In Liberia, Irish Aid funds a project implemented by the International Rescue Committee called “Giving Girls Choices”. This project supports adolescent girls, women and survivors of GBV in Liberia, at five GBV One Stop Centres (OSCs) in Montserrado County.
The work of the Giving Girls Choice project includes assisting survivors in accessing support and education services. The Giving Girls Choices project has impacted many survivors and has served as a key initiative in restoring hope and dignity for many survivors.
For example, at the Duport Road Clinic, a 22-year old survivor who was gang raped by armed robbers in the presence of her spouse said; “I wanted to kill myself when I was raped by those dirty men. I couldn’t imagine living a better life after what happened to me. I never thought I could go back to school because my mind was filled with flashbacks of what happened to me. But after being counselled by the lady (Psychosocial Counsellor) at the One Stop Centre, I realized that I can still survive. And through the support of the One Stop Centre, my father was able to relocate me from the community. I have resume[d] my schooling and I am also happy that the person who did it to me had been arrested.”
Another survivor from the group above explained her story: “I am 14 years old. I live in New Kru Town where I was born. Since I was born I have not been to school. My parents have not been able to send me to school. Since I join[ed] the Giving Girls Choices girls group, my life has improved, [I] am encouraged to even start school at my age. Even though I don’t read and write but I always listen when our mobilizer is lecturing and am learning to become a good person. I used to be ashamed of my situation but now am no longer ashamed. Giving Girls Choices have made me to know that I am important, I am now bold to stand before people and express myself I am so happy that I am part of this group”.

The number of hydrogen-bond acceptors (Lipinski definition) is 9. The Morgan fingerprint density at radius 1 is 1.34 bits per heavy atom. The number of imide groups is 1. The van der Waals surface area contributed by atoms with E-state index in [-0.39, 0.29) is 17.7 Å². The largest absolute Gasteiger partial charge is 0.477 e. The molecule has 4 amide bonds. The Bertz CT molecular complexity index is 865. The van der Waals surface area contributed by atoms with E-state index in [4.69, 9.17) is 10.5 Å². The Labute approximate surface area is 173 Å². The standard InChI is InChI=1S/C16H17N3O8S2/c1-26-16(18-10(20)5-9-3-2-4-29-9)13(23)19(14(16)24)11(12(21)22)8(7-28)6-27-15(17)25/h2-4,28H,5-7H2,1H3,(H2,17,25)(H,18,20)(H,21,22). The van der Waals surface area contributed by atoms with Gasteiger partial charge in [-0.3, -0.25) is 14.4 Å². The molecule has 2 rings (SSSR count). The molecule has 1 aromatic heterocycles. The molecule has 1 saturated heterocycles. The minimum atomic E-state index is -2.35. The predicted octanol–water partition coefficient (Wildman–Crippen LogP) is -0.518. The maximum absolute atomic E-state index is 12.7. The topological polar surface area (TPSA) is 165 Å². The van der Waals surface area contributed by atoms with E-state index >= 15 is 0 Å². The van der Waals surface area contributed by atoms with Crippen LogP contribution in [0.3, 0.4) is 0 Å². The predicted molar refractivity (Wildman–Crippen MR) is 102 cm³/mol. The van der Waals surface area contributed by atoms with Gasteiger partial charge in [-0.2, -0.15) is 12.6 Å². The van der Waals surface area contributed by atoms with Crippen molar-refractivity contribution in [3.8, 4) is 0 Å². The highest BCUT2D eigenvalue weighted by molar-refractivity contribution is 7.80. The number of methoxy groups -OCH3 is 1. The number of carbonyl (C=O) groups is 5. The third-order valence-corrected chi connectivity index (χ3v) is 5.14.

Gender equality and women’s empowerment is at the core of Ireland’s International Development Programme, One World, One Future. We believe that gender equality is a prerequisite to development and we are committed to developing and supporting gender-responsive programming and policy.
The Sustainable Development Goals, agreed by the Global community in 2015, include one specifically on achieving gender equality and empowering all women and girls. Goal number 5, contains targets on ending all forms of violence and harmful practices against women and girls.
One World, One Future identifies gender-based violence (GBV) as a fundamental abuse of human rights. The term, GBV, describes acts of sexual violence, physical violence and harmful traditional practices.
One in three women worldwide experience physical and/or sexual violence. This can have a serious impact on the health and well-being of survivors with long-lasting physical and psychological effects. Fear of GBV can often inhibit women’s participation in decision-making and leadership. The prevalence of GBV is also particularly high at times of humanitarian emergencies, especially in times of conflict, when normal systems of protection are often undermined.
As a result, Irish Aid has prioritised policy development, funding and research to address GBV.